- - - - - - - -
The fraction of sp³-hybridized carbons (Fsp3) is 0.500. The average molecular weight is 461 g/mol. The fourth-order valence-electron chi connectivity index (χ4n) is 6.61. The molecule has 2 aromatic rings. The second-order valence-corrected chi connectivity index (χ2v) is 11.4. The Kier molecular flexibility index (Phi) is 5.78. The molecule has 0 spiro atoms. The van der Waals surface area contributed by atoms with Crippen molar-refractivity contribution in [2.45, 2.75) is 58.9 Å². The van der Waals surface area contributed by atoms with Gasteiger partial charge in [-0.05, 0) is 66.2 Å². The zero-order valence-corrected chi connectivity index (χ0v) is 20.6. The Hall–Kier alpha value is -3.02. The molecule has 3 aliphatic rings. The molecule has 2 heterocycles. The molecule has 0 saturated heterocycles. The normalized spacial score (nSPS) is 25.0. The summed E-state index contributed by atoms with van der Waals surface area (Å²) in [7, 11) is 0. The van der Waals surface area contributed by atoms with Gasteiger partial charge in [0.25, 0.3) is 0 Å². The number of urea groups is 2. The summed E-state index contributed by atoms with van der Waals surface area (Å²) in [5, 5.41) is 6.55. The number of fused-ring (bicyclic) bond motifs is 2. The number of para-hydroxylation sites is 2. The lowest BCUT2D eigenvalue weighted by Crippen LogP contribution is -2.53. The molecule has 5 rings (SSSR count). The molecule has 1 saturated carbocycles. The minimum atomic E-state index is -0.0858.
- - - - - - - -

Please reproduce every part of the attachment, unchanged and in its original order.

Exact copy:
The fraction of sp³-hybridized carbons (Fsp3) is 0.500. The average molecular weight is 461 g/mol. The fourth-order valence-electron chi connectivity index (χ4n) is 6.61. The molecule has 2 aromatic rings. The second-order valence-corrected chi connectivity index (χ2v) is 11.4. The Kier molecular flexibility index (Phi) is 5.78. The molecule has 0 spiro atoms. The van der Waals surface area contributed by atoms with Crippen molar-refractivity contribution in [2.45, 2.75) is 58.9 Å². The van der Waals surface area contributed by atoms with Gasteiger partial charge in [-0.05, 0) is 66.2 Å². The zero-order valence-corrected chi connectivity index (χ0v) is 20.6. The Hall–Kier alpha value is -3.02. The molecule has 3 aliphatic rings. The molecule has 2 heterocycles. The molecule has 0 saturated heterocycles. The normalized spacial score (nSPS) is 25.0. The summed E-state index contributed by atoms with van der Waals surface area (Å²) in [7, 11) is 0. The van der Waals surface area contributed by atoms with Gasteiger partial charge in [0.25, 0.3) is 0 Å². The number of urea groups is 2. The summed E-state index contributed by atoms with van der Waals surface area (Å²) in [5, 5.41) is 6.55. The number of fused-ring (bicyclic) bond motifs is 2. The number of para-hydroxylation sites is 2. The lowest BCUT2D eigenvalue weighted by Crippen LogP contribution is -2.53. The molecule has 5 rings (SSSR count). The molecule has 1 saturated carbocycles. The minimum atomic E-state index is -0.0858.